Since I discovered his work in high school, I have been devoted to Kurt Vonnegut. I love his combination of direct simplicity and wild imagination. Robert Benchley's hilarious essays continue to be my favorite humor writing because of his cerebral approach to the mundane combined with complete off-the-charts silliness. He taught me my favorite way to construct comedy. I also find myself re-reading Dorothy Parker for similar reasons. When I want to relax and be comforted, I read Anne Tyler. When I want to be reminded how cool it is to be creative, I read Lynda Barry.

Book you've faked reading:

Infinite Jest. I read the opening few chapters a number of times and then just couldn't bring myself to go forward. Lately, after reading a couple of stories about the author's bad behavior with women, I gave myself permission to give up caring about reading any more.

Also, A Brief History of Time by Stephen Hawking. I worked on the first few chapters of that for YEARS because my heart loves the idea of learning about physics. I'd diligently sit down to tackle the material, pumped on what a better version of me this knowledge would create. And then I'd wake up the next day.

Book you're an evangelist for:

Why Is It Always About YOU: the Seven Deadly Sins of Narcissism by Sandy Hotchkiss. As a child of narcissists who went on to replicate that situation repeatedly by also dating narcissists, I was ahead of the curve in my expertise on this topic.

Book you've bought for the cover:

The Mysteries of Harris Burdick by Chris Van Allsburg. It's another spooky wonder from the man who wrote The Polar Express. Boy, can that guy draw.

Book you hid from your parents:

In the fourth grade, someone passed me a copy of My Wicked Wicked Ways by Errol Flynn. I had no idea who Errol Flynn even was, but I didn't care. He had wicked ways and I wanted in.

Book that changed your life:

Robert Benchley's collected works taught me how to write funny essays. They were written in the 1920s, '30s and '40s. But they still sound contemporary because they trade in human silliness.

Favorite line from a book:

" 'Everything must have a purpose?' said God. 'Certainly,' said man. 'Then I leave it to you to think of one for all of this,' said God."

Cat's Cradle taught me how to de-construct religious thought. And every time I re-read the book, I am so taken by it that I write various lines down so I will remember them. There are so many lines in this book that I love. For example: "Science is magic that works." 

Five books you'll never part with:

Lately I buy as many e-books as I can, so I never do have to imagine parting with them. But I can tell you what books I actually did take with me when I had to evacuate my house because of a raging wildfire:

My crumbling and very old copy of The Benchley Roundup
The Life of Birds by David Attenborough
What It Is by Lynda Barry

Book you most want to read again for the first time:

A Tale of Two Cities by Charles Dickens because I really enjoyed it when I read it in high school. But I have had a hard time re-engaging with Mr. Dickens after learning that he had his wife of 20 years, Catherine, committed to a mental institution so he could go off with his much younger mistress. Which reminds me of one of the bigger lessons I have learned in life: strive not to learn too much personal information about the artist. It can really ruin the art.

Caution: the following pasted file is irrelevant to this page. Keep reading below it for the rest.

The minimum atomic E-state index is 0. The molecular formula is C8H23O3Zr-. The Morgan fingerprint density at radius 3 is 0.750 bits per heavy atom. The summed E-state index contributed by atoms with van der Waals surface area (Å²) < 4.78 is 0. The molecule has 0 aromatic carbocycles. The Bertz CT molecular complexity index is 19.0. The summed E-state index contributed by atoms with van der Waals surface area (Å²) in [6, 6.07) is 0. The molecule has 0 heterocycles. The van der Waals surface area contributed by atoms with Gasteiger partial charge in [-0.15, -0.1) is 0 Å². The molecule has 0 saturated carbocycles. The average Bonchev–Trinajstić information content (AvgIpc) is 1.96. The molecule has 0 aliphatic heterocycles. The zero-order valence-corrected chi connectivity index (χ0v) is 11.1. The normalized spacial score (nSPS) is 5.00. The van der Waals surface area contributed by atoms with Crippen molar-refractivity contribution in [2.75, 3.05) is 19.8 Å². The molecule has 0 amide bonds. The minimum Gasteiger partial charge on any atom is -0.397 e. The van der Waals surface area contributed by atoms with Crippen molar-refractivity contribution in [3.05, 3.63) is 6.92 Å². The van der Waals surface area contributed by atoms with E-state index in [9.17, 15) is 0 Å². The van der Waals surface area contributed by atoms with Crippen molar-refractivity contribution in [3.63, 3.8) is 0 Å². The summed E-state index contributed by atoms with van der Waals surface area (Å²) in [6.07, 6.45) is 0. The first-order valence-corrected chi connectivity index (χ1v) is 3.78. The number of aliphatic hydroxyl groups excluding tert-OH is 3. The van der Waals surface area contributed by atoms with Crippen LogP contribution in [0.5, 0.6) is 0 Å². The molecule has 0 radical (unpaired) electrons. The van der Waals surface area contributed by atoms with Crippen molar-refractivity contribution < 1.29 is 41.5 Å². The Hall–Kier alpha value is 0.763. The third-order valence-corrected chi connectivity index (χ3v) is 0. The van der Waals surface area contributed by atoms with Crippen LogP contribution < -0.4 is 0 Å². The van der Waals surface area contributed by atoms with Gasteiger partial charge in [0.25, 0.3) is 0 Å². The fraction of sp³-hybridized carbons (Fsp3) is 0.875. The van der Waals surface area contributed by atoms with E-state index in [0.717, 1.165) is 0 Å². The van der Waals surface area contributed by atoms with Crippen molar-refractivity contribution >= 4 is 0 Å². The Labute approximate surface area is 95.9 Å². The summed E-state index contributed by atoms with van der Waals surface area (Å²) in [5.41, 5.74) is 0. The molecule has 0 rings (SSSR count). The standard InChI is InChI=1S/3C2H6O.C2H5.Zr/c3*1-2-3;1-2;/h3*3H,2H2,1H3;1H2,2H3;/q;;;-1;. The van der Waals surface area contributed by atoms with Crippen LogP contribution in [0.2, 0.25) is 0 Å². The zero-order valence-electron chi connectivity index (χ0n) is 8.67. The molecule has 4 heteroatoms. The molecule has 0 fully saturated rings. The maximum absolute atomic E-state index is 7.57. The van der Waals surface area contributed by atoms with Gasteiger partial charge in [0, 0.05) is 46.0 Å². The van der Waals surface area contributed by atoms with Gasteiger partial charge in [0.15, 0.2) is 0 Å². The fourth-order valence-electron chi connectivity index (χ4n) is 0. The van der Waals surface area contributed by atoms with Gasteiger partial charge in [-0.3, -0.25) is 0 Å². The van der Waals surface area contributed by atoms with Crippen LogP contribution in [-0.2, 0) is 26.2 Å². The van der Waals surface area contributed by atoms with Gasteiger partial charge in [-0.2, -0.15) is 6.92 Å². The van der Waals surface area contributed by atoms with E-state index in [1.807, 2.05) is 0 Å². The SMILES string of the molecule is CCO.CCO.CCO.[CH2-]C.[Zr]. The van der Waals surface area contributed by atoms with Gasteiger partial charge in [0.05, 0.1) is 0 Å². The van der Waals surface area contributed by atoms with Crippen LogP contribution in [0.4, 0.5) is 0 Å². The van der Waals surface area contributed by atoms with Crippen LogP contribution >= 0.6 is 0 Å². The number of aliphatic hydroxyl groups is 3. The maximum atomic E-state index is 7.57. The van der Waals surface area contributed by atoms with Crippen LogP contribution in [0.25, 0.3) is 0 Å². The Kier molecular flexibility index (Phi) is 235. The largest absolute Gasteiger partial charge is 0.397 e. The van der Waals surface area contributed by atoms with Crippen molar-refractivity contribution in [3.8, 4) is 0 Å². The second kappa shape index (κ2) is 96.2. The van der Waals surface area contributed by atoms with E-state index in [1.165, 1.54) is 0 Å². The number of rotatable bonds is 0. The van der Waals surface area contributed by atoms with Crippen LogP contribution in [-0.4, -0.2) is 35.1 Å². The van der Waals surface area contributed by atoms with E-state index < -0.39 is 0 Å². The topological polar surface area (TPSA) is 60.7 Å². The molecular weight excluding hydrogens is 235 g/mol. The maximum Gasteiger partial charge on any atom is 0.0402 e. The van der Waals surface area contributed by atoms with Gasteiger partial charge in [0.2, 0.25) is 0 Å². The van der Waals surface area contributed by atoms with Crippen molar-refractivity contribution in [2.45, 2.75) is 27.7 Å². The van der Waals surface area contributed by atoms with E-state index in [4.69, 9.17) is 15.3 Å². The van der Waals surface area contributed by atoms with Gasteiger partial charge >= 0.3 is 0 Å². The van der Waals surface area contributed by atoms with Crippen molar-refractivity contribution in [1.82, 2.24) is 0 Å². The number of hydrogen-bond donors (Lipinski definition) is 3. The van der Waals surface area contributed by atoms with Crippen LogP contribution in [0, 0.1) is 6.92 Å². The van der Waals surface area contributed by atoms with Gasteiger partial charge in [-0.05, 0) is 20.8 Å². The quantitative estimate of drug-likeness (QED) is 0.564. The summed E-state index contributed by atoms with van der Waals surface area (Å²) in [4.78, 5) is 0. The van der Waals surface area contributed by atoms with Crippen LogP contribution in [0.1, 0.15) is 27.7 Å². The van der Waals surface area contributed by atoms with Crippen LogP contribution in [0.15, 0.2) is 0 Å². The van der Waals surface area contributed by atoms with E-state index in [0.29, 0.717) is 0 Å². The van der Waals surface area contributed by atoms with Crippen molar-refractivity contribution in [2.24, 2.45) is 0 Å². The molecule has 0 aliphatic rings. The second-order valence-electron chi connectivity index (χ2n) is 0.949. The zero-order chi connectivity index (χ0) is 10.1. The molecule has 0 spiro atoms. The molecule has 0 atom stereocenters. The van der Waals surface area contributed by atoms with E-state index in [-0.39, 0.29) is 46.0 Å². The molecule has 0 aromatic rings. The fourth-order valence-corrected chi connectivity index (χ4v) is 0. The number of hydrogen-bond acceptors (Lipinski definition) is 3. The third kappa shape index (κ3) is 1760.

Three nonfiction books you learned a lot from:

I Like to Watch: Arguing My Way Through the TV Revolution: Emily Nussbaum analyzes aspects of shows I've watched in ways that never occurred to me.

Fantasyland: How America Went Haywire: Kurt Andersen presents longstanding truths about the American psyche in a way that add up to a vision of the United States as a place that has always thrived on and enjoyed being delusional.

The Gift of Fear: Gavin de Becker (a top security expert) teaches readers how to tune into the fear they may feel but have been taught to disregard in the name of self-protection and defense.

Five recent memoirs you enjoyed:

Born a Crime: Trevor Noah grew up in South Africa during apartheid. His story is stunning, he manages to make it funny and he is a very good writer. 

Just the Funny Parts: Comedy writer, journalist and all-around MVP Nell Scovell has had every damn writing job under the sun. She remembers EVERYTHING that ever happened to her during her career and knows how to tell it funny.

The Customer Is Always Wrong: Mimi Pond's graphic novel memoir of her days as a waitress attending art school. Astute, beautifully drawn, carefully detailed and funny. 

Room to Dream: Written by Kristine McKenna with David Lynch, it's a combination biography and autobiography of David Lynch with the two authors alternating chapters. If you, like me, have a special place in your heart for the metaphysical artsy craziness that is David Lynch, McKenna tells all and leaves no stone unturned.

Me: Elton John: I had no real interest in this story until I started to read it and found it fascinating, very nicely written and funny. I wasn't even a particularly big fan of Elton John until I read this. Now I am.


Book Review

Fiction

The Animals in that Country

by Laura Jean McKay


What if people could talk to the animals--and it turned out to be a nightmare? In The Animals in that Country, Jean, a hard-drinking Australian granny who gives tours at a zoo and dreams of opening an animal sanctuary, is caught up in an epidemic that causes people to understand animal communication. They don't suddenly speak English as in a children's book; instead, humans can now perceive the messages sent via smell, body language and sound. Mild cases can understand only mammals; serious ones advance to understanding species less similar to us, and some victims are essentially driven mad.